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This article was published on March 23, 2014

Upgrade your brain: Programming resources for coding newbies

Upgrade your brain: Programming resources for coding newbies

Adam Benzion is the founder of Entirely—a Seattle startup focused on social innovation, keen on connecting more people in more places to create special things together. 

“Everybody in this country should learn to program a computer, because it teaches you how to think.”— Steve Jobs

Anyone who’s paying attention these days has probably figured out that computer programming is fast becoming the new standard of literacy in our technology-driven economy.

Those with even a rudimentary knowledge of code will probably read this little article and chuckle. But for me and many other “business types,” not understanding coding has become a real handicap and a growing blind spot.

As an intelligent person who’s had a successful career in the software industry and even managed to deliver as technology entrepreneur, I hate feeling left out of certain conversations because I don’t know the language. I find my self in certain meetings feeling like a complete illiterate, and of course I’m forever in search of a kindred engineering soul to help me translate ideas into code for a lot of time and money.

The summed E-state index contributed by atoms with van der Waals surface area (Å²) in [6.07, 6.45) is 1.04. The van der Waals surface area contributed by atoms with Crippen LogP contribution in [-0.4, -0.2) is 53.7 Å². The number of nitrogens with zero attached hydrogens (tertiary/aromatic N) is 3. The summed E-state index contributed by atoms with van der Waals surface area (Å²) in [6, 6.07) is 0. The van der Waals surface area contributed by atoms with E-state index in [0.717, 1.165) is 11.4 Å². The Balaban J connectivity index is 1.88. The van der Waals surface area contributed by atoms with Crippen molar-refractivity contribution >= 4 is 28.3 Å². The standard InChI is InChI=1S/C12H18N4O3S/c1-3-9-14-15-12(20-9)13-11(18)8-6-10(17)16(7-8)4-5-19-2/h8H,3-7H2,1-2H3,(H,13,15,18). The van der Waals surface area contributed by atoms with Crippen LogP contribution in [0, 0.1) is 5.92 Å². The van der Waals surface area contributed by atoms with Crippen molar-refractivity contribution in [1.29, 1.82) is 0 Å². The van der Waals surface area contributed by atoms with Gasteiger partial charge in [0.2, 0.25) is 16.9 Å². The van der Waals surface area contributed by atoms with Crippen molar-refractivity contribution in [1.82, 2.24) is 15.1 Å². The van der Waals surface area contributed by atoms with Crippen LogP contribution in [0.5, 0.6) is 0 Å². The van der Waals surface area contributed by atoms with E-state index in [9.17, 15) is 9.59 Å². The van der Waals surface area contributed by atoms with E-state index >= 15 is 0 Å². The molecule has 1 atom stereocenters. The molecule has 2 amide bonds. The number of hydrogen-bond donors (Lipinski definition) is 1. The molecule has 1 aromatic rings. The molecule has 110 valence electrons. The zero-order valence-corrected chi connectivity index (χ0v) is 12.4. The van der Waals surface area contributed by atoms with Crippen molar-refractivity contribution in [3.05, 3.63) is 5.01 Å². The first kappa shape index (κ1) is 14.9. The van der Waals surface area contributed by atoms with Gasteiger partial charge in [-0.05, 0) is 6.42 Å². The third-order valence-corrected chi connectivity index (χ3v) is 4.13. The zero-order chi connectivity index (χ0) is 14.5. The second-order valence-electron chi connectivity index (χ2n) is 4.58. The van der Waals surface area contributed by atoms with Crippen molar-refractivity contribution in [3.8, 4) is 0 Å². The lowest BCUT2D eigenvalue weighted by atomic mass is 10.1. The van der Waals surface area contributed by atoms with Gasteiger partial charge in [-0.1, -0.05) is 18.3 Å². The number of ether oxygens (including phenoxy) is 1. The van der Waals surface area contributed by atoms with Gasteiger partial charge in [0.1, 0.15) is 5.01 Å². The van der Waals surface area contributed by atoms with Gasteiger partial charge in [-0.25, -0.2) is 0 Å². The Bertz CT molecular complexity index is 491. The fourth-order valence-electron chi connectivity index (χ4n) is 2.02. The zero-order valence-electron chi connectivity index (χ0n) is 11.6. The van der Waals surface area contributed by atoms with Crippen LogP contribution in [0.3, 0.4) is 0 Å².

Sometimes I suspect that I could have gone a lot farther and faster if I had seen the light earlier on in my career.

Today, if you are a tech entrepreneur, you might not need to know how to code, but knowing a little programming can make a big difference. It used to be okay to just be a manager and leave the tech to the geeks, these days, products are being developed at speeds never seen before, sometimes in weeks. The rates of execution, iteration and experimentation (lean) are neck-breaking, and you should be a part of it, hands-on, and not as an orchestrator only.

Everyone is tweaking, hacking, and experimenting. It’s time to get on board and understand what your team is developing. The good news is: It’s much easier than you think.

Upgrading your MBA brain is actually fun

Eager to cast off my illiterate status, I decided to do what every reasonable person should do in a changing environment: Learn something new. There are so many amazing resources online today that are free and beautifully made, I would have to be nuts not to.

My goal for this year is to hack and tweak and break everything (safe mode, no commits) and use that fancy GitHub repository once and for all! Here’s an overview of what I’ve tried personally which I hope will inspire you to get started.

I started here:

This is the easiest place to start learning the principles of coding through a set of interactive tutorials that’s actually fun.  The structures and thinking of coding, and the value on efficiency, are all embedded in the deceptively playful and highly motivating games.

I played “enginerd” on this site with my 3.5-year-old daughter, who was very impressed with my skill at getting the Angry Bird to trump the pig. This one is painless, enjoyable, and aimed at kids, so anyone who can read can use this resource.  There, no excuses.


Next up: Codecademy

This website is a great resource. The home page assumes no knowledge on the part of the user (thank goodness), but before you know it, you’ve used JavaScript to make your name dance in rainbow colors.

In addition to the site being valuable to me personally, it impressed me as an example of an engaging and dynamic training tool. The service is adaptive, and progresses with you.